Saturday, 18 September, 2021

55m people living with dementia globally

55m people living with dementia globally
  • Diplomatic Correspondent
  • 3 September, 2021 12:00 AM
  • Print news

More than 55 million people globally are living with dementia, and that number continues to grow, according to a new UN health agency report launched on Thursday, which notes that only one-quarter of the world’s countries have national policies, strategies or support plans in place.

The World Health Organization’s (WHO) Global status report on the public health response to dementia, reveals that the European Region hosts half of all countries offering effective support.

Yet even in Europe, many plans are expiring, or have already expired, indicating a need for renewed government commitments. “Dementia robs millions of people of their memories, independence and dignity, but it also robs the rest of us of the people we know and love,” said WHO chief Tedros Adhanom Ghebreyesus.

Dementia is caused by a variety of diseases and injuries that affect the brain, such as Alzheimer’s disease or stroke. It affects memory and other cognitive functions, as well as the ability to perform everyday tasks.

“The world is failing people with dementia, and that hurts all of us”, said Tedros. “Four years ago, governments agreed a clear set of targets to improve dementia care. But targets alone are not enough.”

The disability associated with dementia is a key driver of costs related to the condition. In 2019, the global price tag was estimated at $1.3 trillion – a number that is projected to rise to $1.7 trillion by 2030, or $2.8 trillion if care costs are included. At the same time, the report explains that the number of people living with dementia is growing.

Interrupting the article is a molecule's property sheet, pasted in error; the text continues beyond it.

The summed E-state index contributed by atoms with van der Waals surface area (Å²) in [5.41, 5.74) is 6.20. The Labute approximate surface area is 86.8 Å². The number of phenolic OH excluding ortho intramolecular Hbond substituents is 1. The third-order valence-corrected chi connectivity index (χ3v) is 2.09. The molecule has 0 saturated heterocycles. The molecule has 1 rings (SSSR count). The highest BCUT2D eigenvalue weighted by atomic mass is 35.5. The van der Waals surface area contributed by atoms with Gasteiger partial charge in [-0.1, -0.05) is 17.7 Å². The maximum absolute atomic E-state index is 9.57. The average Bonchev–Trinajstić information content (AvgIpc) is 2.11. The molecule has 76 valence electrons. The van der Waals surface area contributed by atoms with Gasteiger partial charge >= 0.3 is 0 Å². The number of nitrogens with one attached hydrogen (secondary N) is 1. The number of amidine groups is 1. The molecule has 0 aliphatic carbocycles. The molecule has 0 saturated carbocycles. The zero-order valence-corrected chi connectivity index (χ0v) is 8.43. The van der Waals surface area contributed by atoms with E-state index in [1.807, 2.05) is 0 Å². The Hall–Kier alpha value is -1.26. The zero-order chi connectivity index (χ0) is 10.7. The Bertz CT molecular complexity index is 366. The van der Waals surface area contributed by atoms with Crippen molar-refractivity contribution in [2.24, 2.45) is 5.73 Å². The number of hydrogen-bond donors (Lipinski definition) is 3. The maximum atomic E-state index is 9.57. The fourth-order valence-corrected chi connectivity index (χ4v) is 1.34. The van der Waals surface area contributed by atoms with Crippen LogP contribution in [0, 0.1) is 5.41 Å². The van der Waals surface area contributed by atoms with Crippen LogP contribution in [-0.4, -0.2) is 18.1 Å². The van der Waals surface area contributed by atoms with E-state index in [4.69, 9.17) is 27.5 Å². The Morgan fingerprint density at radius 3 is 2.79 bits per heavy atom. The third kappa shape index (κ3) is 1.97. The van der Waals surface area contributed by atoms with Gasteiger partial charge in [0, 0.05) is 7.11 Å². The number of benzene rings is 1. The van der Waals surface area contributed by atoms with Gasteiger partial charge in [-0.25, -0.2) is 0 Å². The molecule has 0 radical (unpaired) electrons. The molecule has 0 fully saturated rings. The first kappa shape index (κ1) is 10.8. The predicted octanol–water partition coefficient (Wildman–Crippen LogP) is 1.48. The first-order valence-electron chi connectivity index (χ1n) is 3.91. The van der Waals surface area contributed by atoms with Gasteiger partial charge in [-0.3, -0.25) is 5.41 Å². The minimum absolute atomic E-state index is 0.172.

WHO estimates that 8.1 per cent of women and 5.4 per cent of men over age 65 currently live with the condition – and is estimated to rise to 78 million by 2030, and to 139 million by 2050.

The type and level of services provided by the health and social care sectors also determine the level of informal support that is primarily provided by family members, the report notes. While social care costs make up over a third, informal care accounts for about half the global cost of dementia.

In low and middle-income countries, 65 per cent of the costs are attributable to informal care while that number drops to approximately 40 per cent in richer countries. A series of unsuccessful clinical trials for treatments combined with high research and development costs have led to reluctance to carry out further studies.

However, the GDO shows that funding has increased recently in the United Kingdom, United States, Canada and other high-income countries, including an annual investment in US Alzheimer’s disease research from $631 million in 2015, to an estimated $2.8 billion in 2020.